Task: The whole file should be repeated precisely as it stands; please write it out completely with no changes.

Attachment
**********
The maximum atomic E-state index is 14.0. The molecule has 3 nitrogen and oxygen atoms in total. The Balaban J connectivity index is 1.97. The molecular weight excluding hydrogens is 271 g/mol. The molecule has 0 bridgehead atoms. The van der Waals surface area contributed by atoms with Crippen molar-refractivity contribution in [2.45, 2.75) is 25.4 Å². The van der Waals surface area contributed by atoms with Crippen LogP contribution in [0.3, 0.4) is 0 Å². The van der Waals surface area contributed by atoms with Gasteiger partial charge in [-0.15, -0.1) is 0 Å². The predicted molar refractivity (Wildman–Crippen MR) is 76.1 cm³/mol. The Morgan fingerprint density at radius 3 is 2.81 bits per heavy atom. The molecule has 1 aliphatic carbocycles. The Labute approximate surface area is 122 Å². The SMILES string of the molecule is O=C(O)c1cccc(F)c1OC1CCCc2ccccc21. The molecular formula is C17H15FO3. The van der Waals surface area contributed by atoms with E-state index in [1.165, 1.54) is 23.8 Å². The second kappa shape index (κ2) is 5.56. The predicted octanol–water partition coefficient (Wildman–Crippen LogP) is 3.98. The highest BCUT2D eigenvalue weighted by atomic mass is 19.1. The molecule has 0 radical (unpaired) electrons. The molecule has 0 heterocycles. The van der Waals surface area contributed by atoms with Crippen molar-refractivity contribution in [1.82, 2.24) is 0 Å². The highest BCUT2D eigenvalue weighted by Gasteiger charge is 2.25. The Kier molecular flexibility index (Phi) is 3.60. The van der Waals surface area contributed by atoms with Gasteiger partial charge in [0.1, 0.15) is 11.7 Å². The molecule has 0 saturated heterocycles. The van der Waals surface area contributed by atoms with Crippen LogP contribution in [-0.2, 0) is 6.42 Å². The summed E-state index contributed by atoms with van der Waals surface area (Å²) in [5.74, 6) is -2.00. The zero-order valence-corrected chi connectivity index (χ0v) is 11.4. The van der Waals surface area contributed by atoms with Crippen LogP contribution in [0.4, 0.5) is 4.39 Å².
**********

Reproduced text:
The maximum atomic E-state index is 14.0. The molecule has 3 nitrogen and oxygen atoms in total. The Balaban J connectivity index is 1.97. The molecular weight excluding hydrogens is 271 g/mol. The molecule has 0 bridgehead atoms. The van der Waals surface area contributed by atoms with Crippen molar-refractivity contribution in [2.45, 2.75) is 25.4 Å². The van der Waals surface area contributed by atoms with Crippen LogP contribution in [0.3, 0.4) is 0 Å². The van der Waals surface area contributed by atoms with Gasteiger partial charge in [-0.15, -0.1) is 0 Å². The predicted molar refractivity (Wildman–Crippen MR) is 76.1 cm³/mol. The Morgan fingerprint density at radius 3 is 2.81 bits per heavy atom. The molecule has 1 aliphatic carbocycles. The Labute approximate surface area is 122 Å². The SMILES string of the molecule is O=C(O)c1cccc(F)c1OC1CCCc2ccccc21. The molecular formula is C17H15FO3. The van der Waals surface area contributed by atoms with E-state index in [1.165, 1.54) is 23.8 Å². The second kappa shape index (κ2) is 5.56. The predicted octanol–water partition coefficient (Wildman–Crippen LogP) is 3.98. The highest BCUT2D eigenvalue weighted by atomic mass is 19.1. The molecule has 0 radical (unpaired) electrons. The molecule has 0 heterocycles. The van der Waals surface area contributed by atoms with Crippen molar-refractivity contribution in [1.82, 2.24) is 0 Å². The highest BCUT2D eigenvalue weighted by Gasteiger charge is 2.25. The Kier molecular flexibility index (Phi) is 3.60. The van der Waals surface area contributed by atoms with Gasteiger partial charge in [0.1, 0.15) is 11.7 Å². The molecule has 0 saturated heterocycles. The van der Waals surface area contributed by atoms with Crippen LogP contribution in [-0.2, 0) is 6.42 Å². The summed E-state index contributed by atoms with van der Waals surface area (Å²) in [5.74, 6) is -2.00. The zero-order valence-corrected chi connectivity index (χ0v) is 11.4. The van der Waals surface area contributed by atoms with Crippen LogP contribution in [0.4, 0.5) is 4.39 Å².